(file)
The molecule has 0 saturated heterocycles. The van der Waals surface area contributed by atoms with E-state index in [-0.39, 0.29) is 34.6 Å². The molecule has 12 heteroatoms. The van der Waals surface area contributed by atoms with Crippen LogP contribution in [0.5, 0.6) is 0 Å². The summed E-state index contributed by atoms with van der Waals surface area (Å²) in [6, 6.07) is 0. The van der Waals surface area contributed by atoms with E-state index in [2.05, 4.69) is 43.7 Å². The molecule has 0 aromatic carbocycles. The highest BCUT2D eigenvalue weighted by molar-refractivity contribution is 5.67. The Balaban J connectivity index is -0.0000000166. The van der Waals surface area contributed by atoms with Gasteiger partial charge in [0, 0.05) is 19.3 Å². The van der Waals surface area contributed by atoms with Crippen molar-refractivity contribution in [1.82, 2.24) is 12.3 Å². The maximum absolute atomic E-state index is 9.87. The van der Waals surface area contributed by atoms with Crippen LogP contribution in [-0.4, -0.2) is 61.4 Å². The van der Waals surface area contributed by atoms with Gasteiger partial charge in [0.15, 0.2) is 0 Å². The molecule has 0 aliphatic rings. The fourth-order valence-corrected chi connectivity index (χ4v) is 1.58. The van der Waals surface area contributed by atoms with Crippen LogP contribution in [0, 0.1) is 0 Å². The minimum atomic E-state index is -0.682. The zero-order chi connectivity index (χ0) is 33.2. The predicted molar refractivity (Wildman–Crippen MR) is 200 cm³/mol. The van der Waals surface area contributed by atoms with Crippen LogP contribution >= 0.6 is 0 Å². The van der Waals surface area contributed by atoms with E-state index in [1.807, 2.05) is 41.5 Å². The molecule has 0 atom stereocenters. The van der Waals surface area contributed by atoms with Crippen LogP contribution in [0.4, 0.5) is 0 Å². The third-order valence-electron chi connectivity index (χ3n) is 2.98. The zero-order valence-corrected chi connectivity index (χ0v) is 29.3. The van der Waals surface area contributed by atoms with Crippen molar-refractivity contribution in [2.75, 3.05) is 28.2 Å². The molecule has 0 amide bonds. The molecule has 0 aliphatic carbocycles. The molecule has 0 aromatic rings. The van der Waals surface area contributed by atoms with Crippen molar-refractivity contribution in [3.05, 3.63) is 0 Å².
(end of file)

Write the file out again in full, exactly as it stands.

The molecule has 0 saturated heterocycles. The van der Waals surface area contributed by atoms with E-state index in [-0.39, 0.29) is 34.6 Å². The molecule has 12 heteroatoms. The van der Waals surface area contributed by atoms with Crippen LogP contribution in [0.5, 0.6) is 0 Å². The summed E-state index contributed by atoms with van der Waals surface area (Å²) in [6, 6.07) is 0. The van der Waals surface area contributed by atoms with E-state index in [2.05, 4.69) is 43.7 Å². The molecule has 0 aromatic carbocycles. The highest BCUT2D eigenvalue weighted by molar-refractivity contribution is 5.67. The Balaban J connectivity index is -0.0000000166. The van der Waals surface area contributed by atoms with Gasteiger partial charge in [0, 0.05) is 19.3 Å². The van der Waals surface area contributed by atoms with Crippen molar-refractivity contribution in [1.82, 2.24) is 12.3 Å². The maximum absolute atomic E-state index is 9.87. The van der Waals surface area contributed by atoms with Crippen LogP contribution in [-0.4, -0.2) is 61.4 Å². The van der Waals surface area contributed by atoms with Gasteiger partial charge in [0.15, 0.2) is 0 Å². The molecule has 0 aliphatic rings. The fourth-order valence-corrected chi connectivity index (χ4v) is 1.58. The van der Waals surface area contributed by atoms with Crippen LogP contribution in [0, 0.1) is 0 Å². The minimum atomic E-state index is -0.682. The zero-order chi connectivity index (χ0) is 33.2. The predicted molar refractivity (Wildman–Crippen MR) is 200 cm³/mol. The van der Waals surface area contributed by atoms with Crippen LogP contribution >= 0.6 is 0 Å². The van der Waals surface area contributed by atoms with E-state index in [1.807, 2.05) is 41.5 Å². The molecule has 0 atom stereocenters. The van der Waals surface area contributed by atoms with Crippen LogP contribution in [0.4, 0.5) is 0 Å². The third-order valence-electron chi connectivity index (χ3n) is 2.98. The zero-order valence-corrected chi connectivity index (χ0v) is 29.3. The van der Waals surface area contributed by atoms with Crippen molar-refractivity contribution in [2.75, 3.05) is 28.2 Å². The molecule has 0 amide bonds. The molecule has 0 aliphatic carbocycles. The molecule has 0 aromatic rings. The van der Waals surface area contributed by atoms with Crippen molar-refractivity contribution in [3.05, 3.63) is 0 Å².